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Quantifying and mitigating differences between predicted and measured energy use in buildings

Van Dronkelaar, Chris; (2018) Quantifying and mitigating differences between predicted and measured energy use in buildings. Doctoral thesis (Eng.D), UCL (University College London). Green open access

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Abstract

Simulation is commonly utilised as a best practice approach to assess building performance in the building industry, and can help facility managers and engineers identify energy saving potentials, forecast future scenarios and evaluate the energy and cost performance of energy saving measures. However, the built environment is complex and influenced by a large number of independent and interdependent variables, making it difficult to achieve an accurate representation of real-world building energy in-use. This gives rise to significant discrepancies between simulation results and actual measured energy consumption of real buildings, termed ‘the performance gap’. This is partly fueled by a lack of understanding of the procedural differences between national calculation methodologies and energy certificates commonly employed in presenting energy use. As such, a classification was adhered to, which distinguishes between three different performance gaps; the regulatory gap (predictions from compliance modelling), static gap (predictions based on performance modelling), and dynamic gap (calibrated predictions taking a longitudinal perspective). This research added to knowledge by making three separate contributions. The first contribution was the exploration of industry practices and stakeholders, which identified common barriers to delivering high building performance, and made suggestions on how to overcome such barriers. Through semi-structured interviews and round-table discussions with industry experts, five key factors were suggested for delivering better building performance. The second and third contributions emerged from case research, for which an overarching methodology was developed, aiming to quantify and mitigate differences between predicted and measured energy use. Fundamental tasks within the methodology were based upon previous research efforts, while new techniques were introduced to include the uncertainty of typically static input parameters to improve the calibration process. In particular, the second contribution was the quantification of the underlying causes of the performance gap and mitigation of differences between predicted and measured energy use in four case study buildings, through the application of sensitivity, and uncertainty analysis and manual calibration. Subsequently, the third contribution investigated the effect of data granularity on model calibration accuracy through meta-model based optimisation.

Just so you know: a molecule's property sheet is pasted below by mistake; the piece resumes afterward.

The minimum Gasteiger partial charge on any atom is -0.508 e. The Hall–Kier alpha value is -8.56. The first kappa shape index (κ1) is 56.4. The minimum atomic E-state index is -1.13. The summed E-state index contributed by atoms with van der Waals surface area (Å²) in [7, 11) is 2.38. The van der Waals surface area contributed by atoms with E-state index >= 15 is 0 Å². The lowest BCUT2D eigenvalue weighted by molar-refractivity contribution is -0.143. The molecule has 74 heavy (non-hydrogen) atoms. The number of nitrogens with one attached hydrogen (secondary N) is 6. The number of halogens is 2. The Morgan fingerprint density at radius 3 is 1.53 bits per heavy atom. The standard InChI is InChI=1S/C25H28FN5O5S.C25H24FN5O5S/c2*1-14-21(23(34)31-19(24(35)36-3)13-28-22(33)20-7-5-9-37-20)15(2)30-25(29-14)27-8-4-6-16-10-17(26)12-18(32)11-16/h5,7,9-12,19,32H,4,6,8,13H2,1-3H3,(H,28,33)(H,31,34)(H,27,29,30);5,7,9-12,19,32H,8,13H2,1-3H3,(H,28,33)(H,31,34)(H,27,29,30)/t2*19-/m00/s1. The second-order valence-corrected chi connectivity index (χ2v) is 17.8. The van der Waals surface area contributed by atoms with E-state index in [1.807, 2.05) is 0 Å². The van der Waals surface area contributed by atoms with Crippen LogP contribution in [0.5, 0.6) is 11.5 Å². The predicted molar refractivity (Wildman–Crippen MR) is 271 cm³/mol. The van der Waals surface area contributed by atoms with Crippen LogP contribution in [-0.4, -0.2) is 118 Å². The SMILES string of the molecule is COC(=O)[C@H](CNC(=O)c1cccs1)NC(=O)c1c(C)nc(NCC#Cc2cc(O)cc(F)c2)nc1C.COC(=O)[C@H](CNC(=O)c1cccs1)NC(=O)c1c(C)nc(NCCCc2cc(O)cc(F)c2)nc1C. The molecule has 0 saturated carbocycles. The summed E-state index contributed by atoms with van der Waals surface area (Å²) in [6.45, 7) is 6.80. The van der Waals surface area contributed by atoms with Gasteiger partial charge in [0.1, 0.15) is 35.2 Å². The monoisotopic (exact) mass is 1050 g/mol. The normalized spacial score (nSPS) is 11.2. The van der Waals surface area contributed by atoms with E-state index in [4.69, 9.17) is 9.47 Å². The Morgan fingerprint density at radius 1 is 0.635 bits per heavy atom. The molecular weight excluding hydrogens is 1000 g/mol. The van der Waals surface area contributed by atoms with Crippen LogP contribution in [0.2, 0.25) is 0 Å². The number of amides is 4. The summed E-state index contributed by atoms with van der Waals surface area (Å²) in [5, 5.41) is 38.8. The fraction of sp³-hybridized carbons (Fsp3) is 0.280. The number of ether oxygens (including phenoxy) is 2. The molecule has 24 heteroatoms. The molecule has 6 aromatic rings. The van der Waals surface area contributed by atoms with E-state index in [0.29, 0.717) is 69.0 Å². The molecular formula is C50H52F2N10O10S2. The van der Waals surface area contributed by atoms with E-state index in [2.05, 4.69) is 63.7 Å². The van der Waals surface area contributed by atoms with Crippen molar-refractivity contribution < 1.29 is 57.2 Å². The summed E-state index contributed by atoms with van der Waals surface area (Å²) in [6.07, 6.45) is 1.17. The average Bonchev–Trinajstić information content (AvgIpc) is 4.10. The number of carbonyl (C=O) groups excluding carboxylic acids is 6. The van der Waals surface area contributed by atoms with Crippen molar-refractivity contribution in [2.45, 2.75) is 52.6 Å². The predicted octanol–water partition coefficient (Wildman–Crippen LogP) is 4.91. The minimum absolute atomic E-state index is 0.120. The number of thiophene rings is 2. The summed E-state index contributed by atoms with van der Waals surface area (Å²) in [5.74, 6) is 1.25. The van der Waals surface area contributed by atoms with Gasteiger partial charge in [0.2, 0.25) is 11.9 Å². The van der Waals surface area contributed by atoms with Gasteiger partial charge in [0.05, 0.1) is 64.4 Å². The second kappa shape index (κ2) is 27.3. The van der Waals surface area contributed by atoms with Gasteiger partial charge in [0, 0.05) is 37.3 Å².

Type: Thesis (Doctoral)
Qualification: Eng.D
Title: Quantifying and mitigating differences between predicted and measured energy use in buildings
Event: University College London
Open access status: An open access version is available from UCL Discovery
Language: English
Additional information: Copyright © The Author 2018. Original content in this thesis is licensed under the terms of the Creative Commons Attribution 4.0 International (CC BY 4.0) Licence (https://creativecommons.org/licenses/by/4.0/). Any third-party copyright material present remains the property of its respective owner(s) and is licensed under its existing terms. Access may initially be restricted at the author’s request.
UCL classification: UCL > Provost and Vice Provost Offices
UCL > Provost and Vice Provost Offices > UCL BEAMS
UCL > Provost and Vice Provost Offices > UCL BEAMS > Faculty of the Built Environment
UCL > Provost and Vice Provost Offices > UCL BEAMS > Faculty of the Built Environment > Bartlett School Env, Energy and Resources
URI: https://discovery.ucl.ac.uk/id/eprint/10061540
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